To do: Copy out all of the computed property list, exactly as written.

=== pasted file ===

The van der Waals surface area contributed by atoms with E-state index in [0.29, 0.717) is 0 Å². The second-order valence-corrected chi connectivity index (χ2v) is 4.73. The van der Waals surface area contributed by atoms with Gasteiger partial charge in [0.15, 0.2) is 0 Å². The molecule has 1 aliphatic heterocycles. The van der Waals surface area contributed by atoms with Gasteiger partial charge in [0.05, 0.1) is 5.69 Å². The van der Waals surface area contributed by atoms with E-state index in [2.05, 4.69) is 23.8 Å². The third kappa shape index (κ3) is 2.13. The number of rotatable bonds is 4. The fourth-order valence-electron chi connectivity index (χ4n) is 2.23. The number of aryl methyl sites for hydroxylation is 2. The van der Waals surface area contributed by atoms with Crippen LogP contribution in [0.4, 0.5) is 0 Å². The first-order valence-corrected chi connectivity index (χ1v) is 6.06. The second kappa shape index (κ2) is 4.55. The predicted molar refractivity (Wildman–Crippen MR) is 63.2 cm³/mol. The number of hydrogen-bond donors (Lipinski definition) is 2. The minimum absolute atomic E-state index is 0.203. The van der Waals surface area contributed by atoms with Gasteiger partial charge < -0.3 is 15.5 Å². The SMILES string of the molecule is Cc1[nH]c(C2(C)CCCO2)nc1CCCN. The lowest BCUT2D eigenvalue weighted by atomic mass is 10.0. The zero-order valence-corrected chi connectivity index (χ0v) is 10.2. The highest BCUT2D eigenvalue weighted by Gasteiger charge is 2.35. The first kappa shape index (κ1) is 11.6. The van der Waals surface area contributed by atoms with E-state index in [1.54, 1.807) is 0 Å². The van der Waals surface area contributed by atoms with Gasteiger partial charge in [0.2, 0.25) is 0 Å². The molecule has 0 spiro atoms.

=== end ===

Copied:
The van der Waals surface area contributed by atoms with E-state index in [0.29, 0.717) is 0 Å². The second-order valence-corrected chi connectivity index (χ2v) is 4.73. The van der Waals surface area contributed by atoms with Gasteiger partial charge in [0.15, 0.2) is 0 Å². The molecule has 1 aliphatic heterocycles. The van der Waals surface area contributed by atoms with Gasteiger partial charge in [0.05, 0.1) is 5.69 Å². The van der Waals surface area contributed by atoms with E-state index in [2.05, 4.69) is 23.8 Å². The third kappa shape index (κ3) is 2.13. The number of rotatable bonds is 4. The fourth-order valence-electron chi connectivity index (χ4n) is 2.23. The number of aryl methyl sites for hydroxylation is 2. The van der Waals surface area contributed by atoms with Crippen LogP contribution in [0.4, 0.5) is 0 Å². The first-order valence-corrected chi connectivity index (χ1v) is 6.06. The second kappa shape index (κ2) is 4.55. The predicted molar refractivity (Wildman–Crippen MR) is 63.2 cm³/mol. The number of hydrogen-bond donors (Lipinski definition) is 2. The minimum absolute atomic E-state index is 0.203. The van der Waals surface area contributed by atoms with Gasteiger partial charge < -0.3 is 15.5 Å². The SMILES string of the molecule is Cc1[nH]c(C2(C)CCCO2)nc1CCCN. The lowest BCUT2D eigenvalue weighted by atomic mass is 10.0. The zero-order valence-corrected chi connectivity index (χ0v) is 10.2. The highest BCUT2D eigenvalue weighted by Gasteiger charge is 2.35. The first kappa shape index (κ1) is 11.6. The van der Waals surface area contributed by atoms with E-state index in [1.54, 1.807) is 0 Å². The van der Waals surface area contributed by atoms with Gasteiger partial charge in [0.2, 0.25) is 0 Å². The molecule has 0 spiro atoms.